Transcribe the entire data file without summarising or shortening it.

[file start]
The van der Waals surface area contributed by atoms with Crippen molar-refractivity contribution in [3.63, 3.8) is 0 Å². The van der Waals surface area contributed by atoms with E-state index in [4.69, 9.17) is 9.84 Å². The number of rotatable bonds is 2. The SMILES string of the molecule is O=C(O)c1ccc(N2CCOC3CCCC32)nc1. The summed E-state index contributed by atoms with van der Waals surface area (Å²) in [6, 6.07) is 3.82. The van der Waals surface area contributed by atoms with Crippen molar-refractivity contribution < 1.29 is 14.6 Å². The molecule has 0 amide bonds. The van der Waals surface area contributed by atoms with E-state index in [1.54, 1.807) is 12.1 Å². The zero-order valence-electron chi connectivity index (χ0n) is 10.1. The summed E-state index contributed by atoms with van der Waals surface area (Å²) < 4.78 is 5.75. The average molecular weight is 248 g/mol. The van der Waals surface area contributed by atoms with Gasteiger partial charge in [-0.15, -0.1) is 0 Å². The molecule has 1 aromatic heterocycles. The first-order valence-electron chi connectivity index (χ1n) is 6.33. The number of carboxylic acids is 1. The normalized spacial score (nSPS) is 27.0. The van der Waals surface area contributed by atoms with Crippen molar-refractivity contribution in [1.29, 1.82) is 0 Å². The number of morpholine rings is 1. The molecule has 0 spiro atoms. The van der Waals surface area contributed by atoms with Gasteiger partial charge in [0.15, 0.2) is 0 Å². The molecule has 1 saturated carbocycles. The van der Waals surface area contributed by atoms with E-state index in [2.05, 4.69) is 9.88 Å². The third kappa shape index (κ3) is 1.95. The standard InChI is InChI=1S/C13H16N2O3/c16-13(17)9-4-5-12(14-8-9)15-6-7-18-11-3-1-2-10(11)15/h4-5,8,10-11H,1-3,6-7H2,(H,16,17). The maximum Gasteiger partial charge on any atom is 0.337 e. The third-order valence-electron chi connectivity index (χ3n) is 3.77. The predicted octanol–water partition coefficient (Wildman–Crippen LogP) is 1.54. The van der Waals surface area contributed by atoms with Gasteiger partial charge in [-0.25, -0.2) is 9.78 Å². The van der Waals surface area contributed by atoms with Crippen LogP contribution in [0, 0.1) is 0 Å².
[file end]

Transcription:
The van der Waals surface area contributed by atoms with Crippen molar-refractivity contribution in [3.63, 3.8) is 0 Å². The van der Waals surface area contributed by atoms with E-state index in [4.69, 9.17) is 9.84 Å². The number of rotatable bonds is 2. The SMILES string of the molecule is O=C(O)c1ccc(N2CCOC3CCCC32)nc1. The summed E-state index contributed by atoms with van der Waals surface area (Å²) in [6, 6.07) is 3.82. The van der Waals surface area contributed by atoms with Crippen molar-refractivity contribution < 1.29 is 14.6 Å². The molecule has 0 amide bonds. The van der Waals surface area contributed by atoms with E-state index in [1.54, 1.807) is 12.1 Å². The zero-order valence-electron chi connectivity index (χ0n) is 10.1. The summed E-state index contributed by atoms with van der Waals surface area (Å²) < 4.78 is 5.75. The average molecular weight is 248 g/mol. The van der Waals surface area contributed by atoms with Gasteiger partial charge in [-0.15, -0.1) is 0 Å². The molecule has 1 aromatic heterocycles. The first-order valence-electron chi connectivity index (χ1n) is 6.33. The number of carboxylic acids is 1. The normalized spacial score (nSPS) is 27.0. The van der Waals surface area contributed by atoms with Crippen molar-refractivity contribution in [1.29, 1.82) is 0 Å². The number of morpholine rings is 1. The molecule has 0 spiro atoms. The van der Waals surface area contributed by atoms with Gasteiger partial charge in [0.15, 0.2) is 0 Å². The molecule has 1 saturated carbocycles. The van der Waals surface area contributed by atoms with E-state index in [2.05, 4.69) is 9.88 Å². The third kappa shape index (κ3) is 1.95. The standard InChI is InChI=1S/C13H16N2O3/c16-13(17)9-4-5-12(14-8-9)15-6-7-18-11-3-1-2-10(11)15/h4-5,8,10-11H,1-3,6-7H2,(H,16,17). The maximum Gasteiger partial charge on any atom is 0.337 e. The third-order valence-electron chi connectivity index (χ3n) is 3.77. The predicted octanol–water partition coefficient (Wildman–Crippen LogP) is 1.54. The van der Waals surface area contributed by atoms with Gasteiger partial charge in [-0.25, -0.2) is 9.78 Å². The van der Waals surface area contributed by atoms with Crippen LogP contribution in [0, 0.1) is 0 Å².